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1 of 1 people found the following review helpful
4.0 out of 5 stars An Insiders View Of The Real Workings of Government, 4 Jan. 2011
By 
Curns "curns" (London, UK) - See all my reviews
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An an insiders view of life as a Labour MP and, at times, as a junior Minsiter (transport and environment/Africa) this is a compelling read. The diary format is easy to dip in to - and that had been my intention - but I found I was hooked and could spend many hours reading; it's not a slimline book! The inner working of government are fascinating: Mullin has a particular dislike for the poorly written speeches he was expected to deliver; the excesses of Ministerial cars and the fact that, as a Junior Minister, it seems impossible to actually get anything done. It's interesting to see that a relatively few number of MPs - mainly those nearest the Prime Minister - can actually do very much at all; the rest expected to tow the party line. Mullin was not that close to The Man but he certainly has a different view than most of us. Of most interest historically, of course, are the discussions that lead to the UK's support of the Iraqi war but, if you're interested in how much of government works, this is possibly better positioned than some of the bigger names.
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1 of 1 people found the following review helpful
4.0 out of 5 stars Great gossipy book, 3 Nov. 2011
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This review is from: A View From The Foothills: The Diaries of Chris Mullin (Paperback)
I've come to this book late, in many ways though I think this book is essential reading if you even have a passing interest in the New Labour period. I've read quite a few of the various autobiographies from the period but Chris Mullin's diaries of the day to day banality of his time time as an MP are more enlightening than the more weighty and 'worthy' books from this period.

This book is unusual though, in that, I came away from the book thinking a lot less of the author than before I started. Normally with such books it's the reverse. His endless whining - while throughly amusing reminds me of Marvin the Paranoid Android - 'Brain the size of a planet and look what they've got me doing!'. However, when actually given something to do he first very carefully ensures it won't mean he has to work late or interfere with his weekends. Even through the filter of his writing the exasperation and frustration of his colleagues is very apparent.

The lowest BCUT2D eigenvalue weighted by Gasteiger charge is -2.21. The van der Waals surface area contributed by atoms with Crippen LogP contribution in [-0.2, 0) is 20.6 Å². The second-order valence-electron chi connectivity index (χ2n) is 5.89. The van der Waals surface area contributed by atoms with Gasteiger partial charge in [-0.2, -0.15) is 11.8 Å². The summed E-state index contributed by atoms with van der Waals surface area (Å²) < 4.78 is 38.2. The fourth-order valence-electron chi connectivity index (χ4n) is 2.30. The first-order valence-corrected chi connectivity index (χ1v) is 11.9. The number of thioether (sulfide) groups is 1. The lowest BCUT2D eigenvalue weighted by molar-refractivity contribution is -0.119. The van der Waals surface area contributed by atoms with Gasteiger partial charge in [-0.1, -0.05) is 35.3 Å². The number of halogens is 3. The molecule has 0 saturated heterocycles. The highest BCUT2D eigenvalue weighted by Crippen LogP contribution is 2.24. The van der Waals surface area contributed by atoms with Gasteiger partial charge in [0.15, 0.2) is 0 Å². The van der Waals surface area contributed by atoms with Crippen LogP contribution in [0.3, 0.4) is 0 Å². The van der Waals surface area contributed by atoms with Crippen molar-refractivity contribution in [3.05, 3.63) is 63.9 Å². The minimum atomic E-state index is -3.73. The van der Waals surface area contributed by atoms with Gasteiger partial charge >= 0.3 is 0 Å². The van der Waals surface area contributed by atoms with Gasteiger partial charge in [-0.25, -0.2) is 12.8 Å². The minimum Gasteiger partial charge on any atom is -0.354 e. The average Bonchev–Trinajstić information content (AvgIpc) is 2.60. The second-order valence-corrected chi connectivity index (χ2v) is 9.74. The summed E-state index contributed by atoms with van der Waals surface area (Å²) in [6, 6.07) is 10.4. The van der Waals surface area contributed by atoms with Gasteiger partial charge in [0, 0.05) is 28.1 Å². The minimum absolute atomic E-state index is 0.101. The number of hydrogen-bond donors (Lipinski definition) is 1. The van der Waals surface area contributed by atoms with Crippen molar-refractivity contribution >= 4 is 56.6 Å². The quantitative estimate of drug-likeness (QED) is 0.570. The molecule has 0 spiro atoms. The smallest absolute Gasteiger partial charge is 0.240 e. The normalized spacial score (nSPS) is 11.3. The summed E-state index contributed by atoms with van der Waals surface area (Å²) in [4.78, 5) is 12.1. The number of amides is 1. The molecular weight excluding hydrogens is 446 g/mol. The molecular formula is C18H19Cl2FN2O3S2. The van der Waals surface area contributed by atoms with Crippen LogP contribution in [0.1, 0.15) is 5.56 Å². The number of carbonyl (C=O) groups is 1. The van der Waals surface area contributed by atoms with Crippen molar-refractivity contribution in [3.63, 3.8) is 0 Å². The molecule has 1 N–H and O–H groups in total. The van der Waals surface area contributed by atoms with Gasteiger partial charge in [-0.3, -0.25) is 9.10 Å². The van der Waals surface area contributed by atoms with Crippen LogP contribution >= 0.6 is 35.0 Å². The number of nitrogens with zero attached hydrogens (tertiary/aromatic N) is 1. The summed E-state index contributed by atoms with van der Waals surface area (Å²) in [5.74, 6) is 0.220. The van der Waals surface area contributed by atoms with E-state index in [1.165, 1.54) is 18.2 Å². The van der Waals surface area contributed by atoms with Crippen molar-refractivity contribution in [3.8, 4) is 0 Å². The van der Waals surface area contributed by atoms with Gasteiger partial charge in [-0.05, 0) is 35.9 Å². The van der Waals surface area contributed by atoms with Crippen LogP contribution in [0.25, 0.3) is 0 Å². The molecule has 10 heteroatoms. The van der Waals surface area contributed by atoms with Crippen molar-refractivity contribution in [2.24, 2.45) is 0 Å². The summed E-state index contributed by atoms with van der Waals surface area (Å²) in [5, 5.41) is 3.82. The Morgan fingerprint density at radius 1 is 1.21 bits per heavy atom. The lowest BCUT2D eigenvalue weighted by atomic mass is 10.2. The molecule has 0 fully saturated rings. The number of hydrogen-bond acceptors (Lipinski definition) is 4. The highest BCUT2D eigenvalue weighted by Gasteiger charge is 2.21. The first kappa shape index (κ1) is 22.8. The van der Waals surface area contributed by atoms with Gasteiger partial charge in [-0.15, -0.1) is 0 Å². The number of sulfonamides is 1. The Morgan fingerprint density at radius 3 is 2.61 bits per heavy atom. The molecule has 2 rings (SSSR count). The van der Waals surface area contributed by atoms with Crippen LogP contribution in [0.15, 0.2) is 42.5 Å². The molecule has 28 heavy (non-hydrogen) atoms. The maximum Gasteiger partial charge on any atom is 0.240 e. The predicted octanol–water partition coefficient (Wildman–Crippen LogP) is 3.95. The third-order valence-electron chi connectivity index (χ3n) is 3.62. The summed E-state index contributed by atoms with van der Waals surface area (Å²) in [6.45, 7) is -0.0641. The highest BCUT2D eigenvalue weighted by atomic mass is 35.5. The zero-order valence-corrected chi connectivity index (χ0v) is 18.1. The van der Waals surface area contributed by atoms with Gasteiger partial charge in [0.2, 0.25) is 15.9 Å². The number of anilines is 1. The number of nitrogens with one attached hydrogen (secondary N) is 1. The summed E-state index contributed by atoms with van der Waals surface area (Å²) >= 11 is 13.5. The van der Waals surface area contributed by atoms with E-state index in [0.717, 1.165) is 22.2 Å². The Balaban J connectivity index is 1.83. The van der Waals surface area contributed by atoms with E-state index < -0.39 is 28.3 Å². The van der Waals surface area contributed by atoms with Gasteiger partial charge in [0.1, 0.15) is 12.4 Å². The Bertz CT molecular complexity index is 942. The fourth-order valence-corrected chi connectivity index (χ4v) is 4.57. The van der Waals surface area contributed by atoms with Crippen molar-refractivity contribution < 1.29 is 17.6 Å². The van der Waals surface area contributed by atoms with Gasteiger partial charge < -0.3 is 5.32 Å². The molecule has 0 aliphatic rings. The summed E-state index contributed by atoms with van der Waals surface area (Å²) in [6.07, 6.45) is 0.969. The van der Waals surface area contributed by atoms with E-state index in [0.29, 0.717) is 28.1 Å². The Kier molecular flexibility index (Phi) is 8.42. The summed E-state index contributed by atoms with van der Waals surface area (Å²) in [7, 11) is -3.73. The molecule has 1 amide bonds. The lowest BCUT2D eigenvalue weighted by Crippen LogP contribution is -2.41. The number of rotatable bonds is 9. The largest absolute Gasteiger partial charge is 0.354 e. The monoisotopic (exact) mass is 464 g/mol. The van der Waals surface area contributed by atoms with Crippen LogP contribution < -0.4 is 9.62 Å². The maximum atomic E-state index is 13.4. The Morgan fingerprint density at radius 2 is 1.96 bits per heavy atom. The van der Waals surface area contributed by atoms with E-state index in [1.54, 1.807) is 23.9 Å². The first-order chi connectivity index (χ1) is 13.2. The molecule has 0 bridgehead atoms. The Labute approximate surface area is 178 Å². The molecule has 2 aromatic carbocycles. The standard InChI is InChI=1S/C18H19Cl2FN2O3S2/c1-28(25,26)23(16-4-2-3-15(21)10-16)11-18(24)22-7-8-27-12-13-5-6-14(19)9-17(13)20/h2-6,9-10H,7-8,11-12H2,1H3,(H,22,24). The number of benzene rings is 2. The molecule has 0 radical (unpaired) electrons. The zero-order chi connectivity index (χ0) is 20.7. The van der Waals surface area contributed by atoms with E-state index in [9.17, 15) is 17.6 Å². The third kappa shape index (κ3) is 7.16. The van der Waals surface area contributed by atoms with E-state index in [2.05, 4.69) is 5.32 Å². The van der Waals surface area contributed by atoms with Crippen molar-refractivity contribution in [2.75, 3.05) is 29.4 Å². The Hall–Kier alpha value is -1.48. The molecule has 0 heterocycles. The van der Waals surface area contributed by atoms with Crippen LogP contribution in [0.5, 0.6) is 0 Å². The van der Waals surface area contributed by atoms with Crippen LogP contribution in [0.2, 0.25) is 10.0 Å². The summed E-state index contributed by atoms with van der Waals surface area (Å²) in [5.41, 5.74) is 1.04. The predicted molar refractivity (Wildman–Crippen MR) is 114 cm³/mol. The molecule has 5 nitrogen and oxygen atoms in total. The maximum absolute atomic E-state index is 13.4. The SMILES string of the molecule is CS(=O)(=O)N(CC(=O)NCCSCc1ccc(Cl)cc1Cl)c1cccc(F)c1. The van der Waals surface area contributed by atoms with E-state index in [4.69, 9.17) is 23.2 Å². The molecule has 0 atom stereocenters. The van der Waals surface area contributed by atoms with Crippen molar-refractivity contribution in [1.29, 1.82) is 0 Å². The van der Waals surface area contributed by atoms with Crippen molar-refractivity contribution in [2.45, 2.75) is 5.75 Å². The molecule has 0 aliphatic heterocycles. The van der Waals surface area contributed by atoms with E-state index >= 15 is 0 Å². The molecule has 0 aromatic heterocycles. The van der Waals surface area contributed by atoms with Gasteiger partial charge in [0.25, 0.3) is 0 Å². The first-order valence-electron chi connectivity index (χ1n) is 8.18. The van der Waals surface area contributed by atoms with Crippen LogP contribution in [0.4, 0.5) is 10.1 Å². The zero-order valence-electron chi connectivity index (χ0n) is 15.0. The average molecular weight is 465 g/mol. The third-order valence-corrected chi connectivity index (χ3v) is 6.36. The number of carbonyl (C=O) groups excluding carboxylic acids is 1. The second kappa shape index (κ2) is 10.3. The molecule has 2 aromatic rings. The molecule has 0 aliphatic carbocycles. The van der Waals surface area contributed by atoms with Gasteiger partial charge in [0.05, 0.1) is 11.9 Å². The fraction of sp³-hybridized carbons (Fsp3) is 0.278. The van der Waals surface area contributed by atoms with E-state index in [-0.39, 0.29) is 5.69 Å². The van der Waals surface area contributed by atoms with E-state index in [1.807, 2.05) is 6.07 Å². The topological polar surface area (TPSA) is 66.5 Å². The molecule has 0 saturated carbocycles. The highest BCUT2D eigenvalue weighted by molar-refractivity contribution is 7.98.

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32 of 38 people found the following review helpful
4.0 out of 5 stars The petty realities of political life, 17 Mar. 2009
By 
R. Wilson (Yorkshire, UK) - See all my reviews
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This is an interesting read, though more to dip into than for a lengthy visit. And that's the thing: it amazes me that ministers find time to think deeply about policies when their lives are so crammed with brief events of intense pressure. Mullin comes over as a dedicated Labour worker trying to express profoundly held values in a hectic, grinding arena. There are interesting insights into "The Man" (Blair), and major policy issues (e.g. Iraq), but his life is always packed with depressing, trivial, sometimes spiteful incidents. All credit to Mullin for keeping at it for as long as he did, but it makes me wonder if such a chaotic system can ever deal effectively with the huge challenges of global warming, banking failures, Islam vs The West, etc. etc.
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A View From The Foothills: The Diaries of Chris Mullin
A View From The Foothills: The Diaries of Chris Mullin by Chris Mullin (Paperback - 14 Jan. 2010)